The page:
“It rung all kinds of bells,” Webb tells me. “When you’re a parent of young children, the golden rule is not to criticise other people’s parenting choices, and that’s going on all over this play.” A father of two young daughters, the complicated politics of parenting, seemingly beginning years before the playground, even before conception, is something Webb pores over with interest when the subject is raised. “Tamsin [Outhwaite, his Raving co-star] plays a mother who thinks she’s doing everything wrong. It’s a very difficult time, especially for women because they come in for the brunt of the breast feeding debate, what you’re doing at nap times and controlled crying.”

“I specifically went to Cambridge to find out if I was as funny as the other people who had gone there to find out if they were as funny as the people who went there.”

It’s a conversational turn I hadn’t foreseen – I planned on asking about barbequed dogs and controversial Mac adverts – but as Webb relives the questions anyone of a certain age will recognise, it’s enough to put a journalist in her late-20s into existential crisis. “It’s do you or don’t you [have kids]? Are you secure enough in your relationship? Have you got enough money? What’s your plan? How many are you going to have? How will you cope with the pregnancy? There are so many ways for people to criticise each other.”

While his (edited) outburst may have put me firmly off the idea of children for a while, Webb makes his position very clear, his face unequivocally becoming more animated when the subject of his own children arises, his mannered, dare I say it serious, façade lightening with every mention. He does admit, however, that the question of whether he enjoys being a dad or not can only be answered truthfully with the caveat that it takes some time. “You’re not really yourself for a while, you’re surviving on three or four hours [sleep] and you become a different person”, the enjoyment heightening when the sleep deprivation passes and, in Webb’s case, your agent can rely on your sanity once more.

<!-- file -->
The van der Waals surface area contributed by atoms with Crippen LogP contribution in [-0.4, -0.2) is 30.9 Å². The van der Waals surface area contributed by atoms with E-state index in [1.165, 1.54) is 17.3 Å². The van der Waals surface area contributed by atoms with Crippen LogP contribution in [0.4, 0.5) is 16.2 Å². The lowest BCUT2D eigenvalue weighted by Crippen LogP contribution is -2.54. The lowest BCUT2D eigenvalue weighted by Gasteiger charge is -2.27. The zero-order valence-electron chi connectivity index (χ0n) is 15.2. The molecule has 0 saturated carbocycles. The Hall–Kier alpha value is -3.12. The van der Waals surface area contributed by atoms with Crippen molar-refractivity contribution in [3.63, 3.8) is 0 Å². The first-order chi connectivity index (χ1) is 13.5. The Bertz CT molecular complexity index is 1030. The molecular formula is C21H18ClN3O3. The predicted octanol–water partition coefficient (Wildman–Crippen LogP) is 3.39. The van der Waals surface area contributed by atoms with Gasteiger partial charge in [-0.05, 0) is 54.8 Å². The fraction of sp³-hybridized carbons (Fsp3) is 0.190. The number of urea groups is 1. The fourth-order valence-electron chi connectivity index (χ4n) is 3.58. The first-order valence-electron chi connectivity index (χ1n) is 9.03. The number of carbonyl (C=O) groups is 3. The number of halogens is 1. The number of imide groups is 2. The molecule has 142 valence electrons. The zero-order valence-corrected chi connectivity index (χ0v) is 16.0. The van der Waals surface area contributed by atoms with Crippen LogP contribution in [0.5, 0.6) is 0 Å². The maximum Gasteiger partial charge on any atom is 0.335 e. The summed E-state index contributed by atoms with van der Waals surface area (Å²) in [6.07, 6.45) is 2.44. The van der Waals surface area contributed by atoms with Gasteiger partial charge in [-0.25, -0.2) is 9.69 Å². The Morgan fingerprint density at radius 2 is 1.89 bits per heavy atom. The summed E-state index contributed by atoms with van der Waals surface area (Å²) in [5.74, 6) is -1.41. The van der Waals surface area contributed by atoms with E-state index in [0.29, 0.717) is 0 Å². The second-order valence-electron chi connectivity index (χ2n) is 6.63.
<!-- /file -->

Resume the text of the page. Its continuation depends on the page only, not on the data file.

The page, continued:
“There was one thing I did when Dory, our second daughter, was born,” Webb tells me, with an embarrassed grin. “I thought ‘I’m fine, I’m behaving rationally, I’m completely fine!’ I got asked if I wanted to – I thought – be the host of Argumental [an improvised comedy panel show]. I thought ‘I’ll take over from John Sergeant, yeah I’ll be a slightly less lovable but possibly a bit funnier John Sergeant and read his jokes off the autocue and it’ll be a lovely, old job.” No, there were two emails and two phone calls I’d had where I’d been told Team Captain. I got there and suddenly had to write loads of material and it was a massive mistake.”

It would be a lovely story to imagine Webb turning up and taking Sergeant’s chair with a cocksure defiance but Webb is so polite, it’s hard to imagine. For all his success, 10 years of cult hit Peep Show, four series of That Mitchell And Webb Look, film roles in British comedies including Confetti and a starring role in a new British embassy-set series Ambassadors set to premiere later this month, not to mention this leading role at Hall’s North London venue, there are no tell tale signs of an ego that needs to be kept in check, the fag he had before our interview the only rock and roll behaviour on show. Instead he is generous with his time, ignoring a call to cut our interview short, and fiercely bright, possessing a justified confidence in his achievements and subsequent fame, and freely admitting to getting “at least grinned at in the streets several times a day”, it only proving a source of annoyance when someone asks for a picture “when you’ve got a cold or need a wee.”

Of course many of his achievements are not his to bear alone, the long list of successful comic offerings more often than not coming alongside his long-time collaborator Mitchell. In a slightly eccentric move on Webb’s part, this double act was not so much a case of the stars aligning for the birth of a new creative genius, more a plotted plan from the tender age of 15 to attend Cambridge University in order to use Footlights as a sort of for comedy partners.